WaxmanTwo prominent Congressmen, Representative Henry Waxman and Senator Sheldon Whitehouse yesterday called on the State Department to correct “significant mistakes” in its draft evaluation of the environmental impact of the Keystone XL pipeline.

In a strongly worded, twenty-page letter, the Congressmen argued that the State Department’s analysis of KXL and climate emissions was “fundamentally flawed”.

The two urged the State Department to “do a better job in analysing the effect that KXL would have on the development of the Canadian tar sands and the additional carbon pollution that would result”.

They ask the State Department to develop the information needed to provide a “thorough, unbiased, and comprehensive” analysis of the pipeline’s impact on the climate.

They added that “we are not just bystanders evaluating livelihoods over which we have no influence. And we should not be investing in infrastructure and locking in higher emissions for decades to come, which will make it significantly more difficult to avoid catastrophic climate change.”

The State Department’s conclusion that the project would not affect tar sands expansion was “contrary to basic economics, the best evidence, and widely held expert opinion among financial analysts, the oil industry, and Canadian government officials”, they argue.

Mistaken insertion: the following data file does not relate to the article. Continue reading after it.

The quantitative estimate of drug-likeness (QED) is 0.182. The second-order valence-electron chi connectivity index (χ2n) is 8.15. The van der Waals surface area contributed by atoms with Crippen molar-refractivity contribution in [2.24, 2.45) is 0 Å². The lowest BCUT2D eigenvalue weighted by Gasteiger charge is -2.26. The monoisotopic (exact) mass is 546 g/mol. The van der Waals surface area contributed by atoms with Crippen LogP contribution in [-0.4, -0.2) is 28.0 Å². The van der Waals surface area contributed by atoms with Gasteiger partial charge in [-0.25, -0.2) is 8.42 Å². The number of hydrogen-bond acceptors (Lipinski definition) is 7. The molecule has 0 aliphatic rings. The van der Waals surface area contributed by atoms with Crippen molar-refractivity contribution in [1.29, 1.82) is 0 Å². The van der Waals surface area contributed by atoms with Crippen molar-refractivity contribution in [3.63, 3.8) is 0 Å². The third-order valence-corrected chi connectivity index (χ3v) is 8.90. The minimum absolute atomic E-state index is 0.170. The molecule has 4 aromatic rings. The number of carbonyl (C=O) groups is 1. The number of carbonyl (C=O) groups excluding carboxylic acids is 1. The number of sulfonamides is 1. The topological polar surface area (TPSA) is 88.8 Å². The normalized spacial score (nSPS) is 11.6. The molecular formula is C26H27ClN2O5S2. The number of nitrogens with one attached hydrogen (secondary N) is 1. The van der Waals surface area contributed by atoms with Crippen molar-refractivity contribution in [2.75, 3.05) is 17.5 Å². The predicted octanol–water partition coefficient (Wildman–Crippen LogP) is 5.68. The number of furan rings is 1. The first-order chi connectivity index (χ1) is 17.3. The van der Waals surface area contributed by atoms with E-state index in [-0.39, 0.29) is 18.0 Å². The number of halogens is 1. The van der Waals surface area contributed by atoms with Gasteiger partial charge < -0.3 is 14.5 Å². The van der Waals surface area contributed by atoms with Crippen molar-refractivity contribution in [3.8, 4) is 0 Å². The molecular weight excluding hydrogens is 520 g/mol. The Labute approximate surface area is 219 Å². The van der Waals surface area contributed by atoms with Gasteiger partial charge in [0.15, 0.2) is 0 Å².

The two also take issue with the hotly contested conclusion by the State Department that the tar sands could get to market even without the building of KXL.

This analysis “fails to properly account for the very substantial uncertainty that is inherent in its projections by assessing a full range of scenarios”.

The two politicians outline  how the State Department’s rail analysis had “significant flaws”, even quoting Joe Oliver, the Canadian Minister for Natural Resources who has said that no one felt that rail was a “substitute for pipelines”.

The litany of errors of the State Department’s report is carefully refuted. The estimates of future tar sands production changes were based on “uncertain and unrealistically limited scenarios”.

As to its final conclusions, they “appear completely disconnected from a vast array of opinion which views KXL as critical to realising the tar sands industry’s plans for expansion”.

The failure of the State Department to seriously evaluate whether the denial of KXL would have a significant effect on tar sands expansion was a “fatal flaw.” They also argue that the State Department’s Impact Assessment did not properly address the difficulty of tidying up tar sands oil.

“The President was absolutely right when he said that the pipeline will not be in our national interest if it has significant adverse impacts on the climate,” said Rep. Waxman.  “I believe a rigorous analysis will show that the Keystone XL pipeline fails the test the President has set forth and must be denied.”

“The tar sands oil to be transported by the Keystone XL pipeline would wreak havoc on our climate by unleashing up to 22% more carbon pollution than average crude oil refined in the U.S.,” added Senator Whitehouse.  “With communities in Rhode Island and around the country already suffering from the effects of carbon pollution, we can’t afford to make things worse.  I hope the Administration finds our comments constructive, and that it ultimately rejects the pipeline.”